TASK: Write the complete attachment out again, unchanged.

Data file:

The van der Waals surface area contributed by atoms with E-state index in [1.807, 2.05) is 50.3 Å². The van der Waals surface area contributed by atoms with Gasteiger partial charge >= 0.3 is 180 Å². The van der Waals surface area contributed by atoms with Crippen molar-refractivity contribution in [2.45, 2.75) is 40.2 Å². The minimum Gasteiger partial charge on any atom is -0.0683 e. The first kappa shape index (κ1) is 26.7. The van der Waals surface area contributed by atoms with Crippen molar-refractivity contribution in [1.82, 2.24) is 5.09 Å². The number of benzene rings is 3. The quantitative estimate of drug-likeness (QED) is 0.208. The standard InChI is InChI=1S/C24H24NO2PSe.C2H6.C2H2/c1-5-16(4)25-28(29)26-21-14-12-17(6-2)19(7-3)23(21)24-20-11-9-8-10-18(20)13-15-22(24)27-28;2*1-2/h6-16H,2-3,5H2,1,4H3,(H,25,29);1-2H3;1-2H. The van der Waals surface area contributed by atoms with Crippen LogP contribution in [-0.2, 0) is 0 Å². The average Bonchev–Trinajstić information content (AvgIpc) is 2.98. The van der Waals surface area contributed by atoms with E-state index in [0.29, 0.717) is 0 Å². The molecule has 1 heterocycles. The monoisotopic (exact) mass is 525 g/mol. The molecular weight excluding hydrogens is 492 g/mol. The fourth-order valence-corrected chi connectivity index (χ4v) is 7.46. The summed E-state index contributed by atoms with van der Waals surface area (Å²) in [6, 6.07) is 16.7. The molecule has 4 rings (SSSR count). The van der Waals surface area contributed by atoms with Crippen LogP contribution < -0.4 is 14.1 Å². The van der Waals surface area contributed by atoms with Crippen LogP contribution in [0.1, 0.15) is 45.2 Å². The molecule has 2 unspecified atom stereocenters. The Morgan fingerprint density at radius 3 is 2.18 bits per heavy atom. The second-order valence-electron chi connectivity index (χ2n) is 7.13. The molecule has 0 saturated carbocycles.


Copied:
The van der Waals surface area contributed by atoms with E-state index in [1.807, 2.05) is 50.3 Å². The van der Waals surface area contributed by atoms with Gasteiger partial charge >= 0.3 is 180 Å². The van der Waals surface area contributed by atoms with Crippen molar-refractivity contribution in [2.45, 2.75) is 40.2 Å². The minimum Gasteiger partial charge on any atom is -0.0683 e. The first kappa shape index (κ1) is 26.7. The van der Waals surface area contributed by atoms with Crippen molar-refractivity contribution in [1.82, 2.24) is 5.09 Å². The number of benzene rings is 3. The quantitative estimate of drug-likeness (QED) is 0.208. The standard InChI is InChI=1S/C24H24NO2PSe.C2H6.C2H2/c1-5-16(4)25-28(29)26-21-14-12-17(6-2)19(7-3)23(21)24-20-11-9-8-10-18(20)13-15-22(24)27-28;2*1-2/h6-16H,2-3,5H2,1,4H3,(H,25,29);1-2H3;1-2H. The van der Waals surface area contributed by atoms with Crippen LogP contribution in [-0.2, 0) is 0 Å². The average Bonchev–Trinajstić information content (AvgIpc) is 2.98. The van der Waals surface area contributed by atoms with E-state index in [0.29, 0.717) is 0 Å². The molecule has 1 heterocycles. The monoisotopic (exact) mass is 525 g/mol. The molecular weight excluding hydrogens is 492 g/mol. The fourth-order valence-corrected chi connectivity index (χ4v) is 7.46. The summed E-state index contributed by atoms with van der Waals surface area (Å²) in [6, 6.07) is 16.7. The molecule has 4 rings (SSSR count). The van der Waals surface area contributed by atoms with Crippen LogP contribution < -0.4 is 14.1 Å². The van der Waals surface area contributed by atoms with Crippen LogP contribution in [0.1, 0.15) is 45.2 Å². The molecule has 2 unspecified atom stereocenters. The Morgan fingerprint density at radius 3 is 2.18 bits per heavy atom. The second-order valence-electron chi connectivity index (χ2n) is 7.13. The molecule has 0 saturated carbocycles.